In my morning business supplement, one of the salient points James Quinn brought back with him from five days of the World Economic Forum at Davos was: “Big Business has taken over”. What he meant by that was that big business is taking over the structure of the conference itself. Instead of, he reckons, chief executives attending the Centre with all its set-piece speeches and lectures, three-quarters of them were shuffling about in conversations between themselves and with politicians and civil servants from different countries. Networking.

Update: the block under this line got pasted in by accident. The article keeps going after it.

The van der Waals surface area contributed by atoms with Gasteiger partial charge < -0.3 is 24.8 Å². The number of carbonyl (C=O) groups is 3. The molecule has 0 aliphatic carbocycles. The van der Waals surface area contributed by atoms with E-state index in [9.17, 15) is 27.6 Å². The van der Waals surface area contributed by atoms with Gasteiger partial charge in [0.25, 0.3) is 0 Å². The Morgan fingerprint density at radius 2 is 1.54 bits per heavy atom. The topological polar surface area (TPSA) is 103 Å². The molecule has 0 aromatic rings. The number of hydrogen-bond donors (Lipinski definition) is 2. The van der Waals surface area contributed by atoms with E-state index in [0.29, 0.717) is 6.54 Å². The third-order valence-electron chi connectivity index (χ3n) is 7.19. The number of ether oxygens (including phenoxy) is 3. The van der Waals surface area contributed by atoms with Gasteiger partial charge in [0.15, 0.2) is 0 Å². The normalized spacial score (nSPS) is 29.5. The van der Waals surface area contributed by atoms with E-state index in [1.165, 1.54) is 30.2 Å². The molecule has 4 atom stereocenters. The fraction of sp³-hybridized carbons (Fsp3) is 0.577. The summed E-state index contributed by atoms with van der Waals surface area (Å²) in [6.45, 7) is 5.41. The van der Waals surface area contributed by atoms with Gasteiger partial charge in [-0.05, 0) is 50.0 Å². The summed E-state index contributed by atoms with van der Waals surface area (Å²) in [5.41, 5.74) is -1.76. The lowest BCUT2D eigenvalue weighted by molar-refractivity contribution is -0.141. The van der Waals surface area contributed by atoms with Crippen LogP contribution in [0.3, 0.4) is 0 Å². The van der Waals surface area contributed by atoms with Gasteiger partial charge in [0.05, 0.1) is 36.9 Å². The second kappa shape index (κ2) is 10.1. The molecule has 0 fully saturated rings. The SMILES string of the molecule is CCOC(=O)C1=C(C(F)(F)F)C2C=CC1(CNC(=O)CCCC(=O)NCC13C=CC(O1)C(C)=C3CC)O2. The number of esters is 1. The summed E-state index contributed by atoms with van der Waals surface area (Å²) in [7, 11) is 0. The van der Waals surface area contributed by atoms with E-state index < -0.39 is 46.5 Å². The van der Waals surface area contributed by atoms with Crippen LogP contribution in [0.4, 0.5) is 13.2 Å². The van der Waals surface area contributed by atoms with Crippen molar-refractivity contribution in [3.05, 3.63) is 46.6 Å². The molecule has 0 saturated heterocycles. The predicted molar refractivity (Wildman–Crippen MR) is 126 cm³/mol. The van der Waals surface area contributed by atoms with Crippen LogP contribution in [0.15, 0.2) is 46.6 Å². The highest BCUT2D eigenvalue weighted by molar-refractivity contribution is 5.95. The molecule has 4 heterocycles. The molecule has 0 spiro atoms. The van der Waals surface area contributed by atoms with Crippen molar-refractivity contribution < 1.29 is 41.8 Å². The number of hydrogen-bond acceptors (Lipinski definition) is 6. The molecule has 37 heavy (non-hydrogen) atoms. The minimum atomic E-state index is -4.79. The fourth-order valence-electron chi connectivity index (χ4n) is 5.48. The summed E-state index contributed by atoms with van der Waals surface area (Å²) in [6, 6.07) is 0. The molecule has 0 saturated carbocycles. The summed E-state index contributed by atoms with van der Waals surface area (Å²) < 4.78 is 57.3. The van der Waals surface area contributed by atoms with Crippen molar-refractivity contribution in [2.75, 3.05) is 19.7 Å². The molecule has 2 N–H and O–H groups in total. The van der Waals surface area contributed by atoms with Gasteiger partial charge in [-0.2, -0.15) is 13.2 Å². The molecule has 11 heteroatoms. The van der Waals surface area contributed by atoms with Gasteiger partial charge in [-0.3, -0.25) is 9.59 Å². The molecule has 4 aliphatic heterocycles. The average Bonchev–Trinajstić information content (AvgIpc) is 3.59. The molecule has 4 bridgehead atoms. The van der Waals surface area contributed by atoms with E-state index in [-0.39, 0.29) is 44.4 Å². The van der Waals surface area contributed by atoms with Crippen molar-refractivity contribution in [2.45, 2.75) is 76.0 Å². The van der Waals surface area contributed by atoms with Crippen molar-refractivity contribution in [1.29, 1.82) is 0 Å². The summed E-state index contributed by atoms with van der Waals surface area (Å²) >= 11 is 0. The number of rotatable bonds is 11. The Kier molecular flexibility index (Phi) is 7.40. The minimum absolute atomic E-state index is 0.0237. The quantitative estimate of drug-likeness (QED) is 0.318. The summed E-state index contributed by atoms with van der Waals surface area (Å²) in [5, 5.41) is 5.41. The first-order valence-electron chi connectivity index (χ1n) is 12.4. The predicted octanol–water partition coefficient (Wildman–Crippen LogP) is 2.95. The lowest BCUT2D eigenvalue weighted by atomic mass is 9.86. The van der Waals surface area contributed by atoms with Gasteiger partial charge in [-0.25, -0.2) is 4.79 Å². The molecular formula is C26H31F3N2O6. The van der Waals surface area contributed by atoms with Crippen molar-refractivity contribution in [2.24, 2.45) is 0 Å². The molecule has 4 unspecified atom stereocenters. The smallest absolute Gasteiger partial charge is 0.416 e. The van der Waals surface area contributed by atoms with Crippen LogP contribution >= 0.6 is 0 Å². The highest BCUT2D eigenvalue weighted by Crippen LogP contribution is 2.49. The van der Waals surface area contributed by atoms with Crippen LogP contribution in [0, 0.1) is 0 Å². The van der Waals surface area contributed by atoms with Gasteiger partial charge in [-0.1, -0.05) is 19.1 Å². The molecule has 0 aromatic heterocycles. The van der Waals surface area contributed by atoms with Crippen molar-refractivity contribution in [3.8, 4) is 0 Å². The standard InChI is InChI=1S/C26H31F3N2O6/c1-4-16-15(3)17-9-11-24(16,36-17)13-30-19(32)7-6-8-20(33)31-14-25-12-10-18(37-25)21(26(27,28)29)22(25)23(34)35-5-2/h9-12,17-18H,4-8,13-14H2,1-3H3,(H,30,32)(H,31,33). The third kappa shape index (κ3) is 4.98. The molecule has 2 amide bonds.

But big business has taken over — or, rather, is in the process of taking over — much more substantively than merely dominating Davos. Multinational corporations are beginning to call the tune when dealing with governments. Governments are still the more powerful at present, and in some ways, always will be — for example, establishing justice and some basic infrastructure — but in terms of executive economic decisions that actually sustain the world economy, big business is increasingly doing so. By picking and choosing where they run their operations and establish headquarters for taxation reasons, multinational nationals will increasingly decide just how much taxes they’ll pay. From now on, governments will have to start trimming down to much smaller sizes.